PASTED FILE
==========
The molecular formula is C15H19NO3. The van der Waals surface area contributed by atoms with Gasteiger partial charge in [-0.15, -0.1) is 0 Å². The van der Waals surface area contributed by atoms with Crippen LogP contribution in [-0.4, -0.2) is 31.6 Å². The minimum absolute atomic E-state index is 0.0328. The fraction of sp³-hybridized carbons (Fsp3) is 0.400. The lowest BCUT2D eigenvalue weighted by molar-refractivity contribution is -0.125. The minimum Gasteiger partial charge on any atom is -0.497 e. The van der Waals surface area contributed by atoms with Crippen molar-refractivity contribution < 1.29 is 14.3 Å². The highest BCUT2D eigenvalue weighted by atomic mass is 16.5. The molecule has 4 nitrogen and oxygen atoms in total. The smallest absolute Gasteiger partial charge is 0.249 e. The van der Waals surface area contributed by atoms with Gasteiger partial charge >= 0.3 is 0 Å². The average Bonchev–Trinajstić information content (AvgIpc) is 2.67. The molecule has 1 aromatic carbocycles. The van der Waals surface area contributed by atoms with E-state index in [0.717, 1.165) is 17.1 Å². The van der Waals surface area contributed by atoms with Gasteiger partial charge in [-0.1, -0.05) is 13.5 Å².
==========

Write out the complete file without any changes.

The molecular formula is C15H19NO3. The van der Waals surface area contributed by atoms with Gasteiger partial charge in [-0.15, -0.1) is 0 Å². The van der Waals surface area contributed by atoms with Crippen LogP contribution in [-0.4, -0.2) is 31.6 Å². The minimum absolute atomic E-state index is 0.0328. The fraction of sp³-hybridized carbons (Fsp3) is 0.400. The lowest BCUT2D eigenvalue weighted by molar-refractivity contribution is -0.125. The minimum Gasteiger partial charge on any atom is -0.497 e. The van der Waals surface area contributed by atoms with Crippen molar-refractivity contribution < 1.29 is 14.3 Å². The highest BCUT2D eigenvalue weighted by atomic mass is 16.5. The molecule has 4 nitrogen and oxygen atoms in total. The smallest absolute Gasteiger partial charge is 0.249 e. The van der Waals surface area contributed by atoms with Gasteiger partial charge >= 0.3 is 0 Å². The average Bonchev–Trinajstić information content (AvgIpc) is 2.67. The molecule has 1 aromatic carbocycles. The van der Waals surface area contributed by atoms with E-state index in [0.717, 1.165) is 17.1 Å². The van der Waals surface area contributed by atoms with Gasteiger partial charge in [-0.1, -0.05) is 13.5 Å².